pleasureteam note: We are pleased to welcome a new writer today. Derek Sims is Assistant Professor of Biology at our college. He’s known for being a thoughtful, honest, and realistic colleague. We enjoyed reading his perspective, and we think you will, too.
Recently I was teaching cellular respiration in my Biology I classes. I have two sections of this course this semester. After completing the topic with the first section, I felt that it really did not go well. It seemed that there was little student focus and that they did not understand the topic. After some reflection, I realized that it was my fault. I was not focused and my JOY was missing.
The last few years have had some good experiences and some not so enjoyable. Those which are not the most enjoyable sometimes start to take away our JOY. What is JOY? It is the love of teaching and the enthusiasm and focus required to do the job well. Life seems to take away JOY. Workplace turmoil and low job satisfaction are also JOY suckers. Unpleasant co-workers or bosses, as well as students who do not seem to care about their education are also JOY suckers. The only thing which seems to feed the JOY is the occasional student who really gets it and makes something out of themselves using what the instructor has brought to the table.
Many of us struggle with the disappearance of JOY from time to time. I have had my struggles as well and have started asking myself what it is that helps keep the JOY, and what I can do to encourage that in my personal teaching experience. When the JOY is there, the students’ educational experience is maximized and the instructor is much happier and more engaged and focused as well.
Engaged, dedicated students are the first source of JOY. It seems that the average student quality has dipped in recent years, reducing the automatic JOY. If the instructor maintains JOY, student engagement will increase, converting some students into sources of JOY. It will also encourage the students who were already going to be inspiring to shine even more. I have discovered that when I am enthusiastic and focused on the topic the students become more engaged and understand the material more completely. We all leave the classroom feeling better and more satisfied.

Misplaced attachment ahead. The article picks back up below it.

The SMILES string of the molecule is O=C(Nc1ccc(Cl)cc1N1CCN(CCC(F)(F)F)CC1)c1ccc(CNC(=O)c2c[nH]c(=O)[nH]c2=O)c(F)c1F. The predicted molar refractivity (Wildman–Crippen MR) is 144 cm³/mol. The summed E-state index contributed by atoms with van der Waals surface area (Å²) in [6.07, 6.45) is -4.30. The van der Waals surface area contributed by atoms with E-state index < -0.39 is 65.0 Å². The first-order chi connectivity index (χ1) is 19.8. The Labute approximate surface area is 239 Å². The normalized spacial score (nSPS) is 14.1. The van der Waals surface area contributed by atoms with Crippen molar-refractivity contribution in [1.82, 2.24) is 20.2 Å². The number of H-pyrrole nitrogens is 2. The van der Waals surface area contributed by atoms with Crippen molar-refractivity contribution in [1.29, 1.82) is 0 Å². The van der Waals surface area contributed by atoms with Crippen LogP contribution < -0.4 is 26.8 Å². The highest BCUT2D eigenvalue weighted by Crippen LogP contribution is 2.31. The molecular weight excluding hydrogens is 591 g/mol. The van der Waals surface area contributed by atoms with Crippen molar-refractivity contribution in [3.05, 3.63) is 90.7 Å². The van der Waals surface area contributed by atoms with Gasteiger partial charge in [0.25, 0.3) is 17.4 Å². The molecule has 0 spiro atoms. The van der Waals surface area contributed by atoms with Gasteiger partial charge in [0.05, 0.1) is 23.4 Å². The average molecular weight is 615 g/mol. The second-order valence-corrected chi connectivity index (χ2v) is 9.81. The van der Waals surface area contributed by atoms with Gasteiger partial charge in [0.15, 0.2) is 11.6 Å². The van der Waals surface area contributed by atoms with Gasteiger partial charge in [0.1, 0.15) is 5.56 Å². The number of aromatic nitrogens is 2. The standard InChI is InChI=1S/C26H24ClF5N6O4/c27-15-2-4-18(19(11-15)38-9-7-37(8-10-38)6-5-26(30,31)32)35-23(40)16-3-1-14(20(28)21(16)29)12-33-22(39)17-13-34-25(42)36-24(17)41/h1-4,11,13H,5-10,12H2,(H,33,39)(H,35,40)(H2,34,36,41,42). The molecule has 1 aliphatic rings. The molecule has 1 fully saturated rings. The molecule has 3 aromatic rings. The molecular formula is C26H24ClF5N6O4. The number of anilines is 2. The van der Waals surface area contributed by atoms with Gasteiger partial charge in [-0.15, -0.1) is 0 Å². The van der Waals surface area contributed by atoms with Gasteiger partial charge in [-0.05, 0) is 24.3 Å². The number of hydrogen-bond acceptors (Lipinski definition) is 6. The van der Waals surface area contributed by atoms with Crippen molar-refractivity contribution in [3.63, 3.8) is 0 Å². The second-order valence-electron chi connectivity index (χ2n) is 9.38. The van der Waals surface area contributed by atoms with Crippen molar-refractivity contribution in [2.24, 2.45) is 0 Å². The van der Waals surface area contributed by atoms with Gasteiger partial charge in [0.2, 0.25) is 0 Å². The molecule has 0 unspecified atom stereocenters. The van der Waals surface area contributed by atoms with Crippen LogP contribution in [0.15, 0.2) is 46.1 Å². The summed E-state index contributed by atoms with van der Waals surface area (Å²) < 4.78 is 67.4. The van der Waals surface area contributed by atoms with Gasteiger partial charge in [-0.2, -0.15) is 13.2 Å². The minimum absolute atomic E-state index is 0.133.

A second source of JOY can be workplace/job satisfaction. Some days are better than others when considering this category of JOY. Workplace policies, events, and other background issues in the workplace can either be a significant contributor to or detraction from our JOY. It seems like the old adage “When it rains, it pours” is appropriate when considering this area. It is helpful to remember that these types of things will come and go, but the mission remains the same, help students learn and better themselves. I have made a real effort to institute this thought into my every day existence. My personality is not one to ignore these sorts of things, so I often struggle in this area.
Home life detracts from JOY because it takes time and energy away from teaching. There is a strong pull exerted on each of us to be at home with family and friends, especially on days when JOY is missing at work. I do not have any pearls of wisdom or suggestions to add in this category, so any ideas are welcomed.
After the experience mentioned at the beginning of this post, I realized that I needed to bring more focus and enthusiasm to the topic. I did not really change the information that I presented, but rather presented it with more enthusiasm and energy. The students in the next section of the course, which met the next day, responded much more favorably to the lecture and we all left that day with a greater sense of accomplishment and purpose, with significantly fewer blank stares and expressions of confusion. I am sure there will be many more days in the future which will be lacking in JOY, but simply thinking about the causes of JOY and the real purpose of teachers and teaching, can help bring the JOY back and help in achieving inspiring and useful teaching and learning.
There are other factors which influence JOY that I have not covered here. Feel free to send me your thoughts on JOY and additional posts may spring forth with your input.
- Seeking the Heart of Teaching (cea-ace.ca)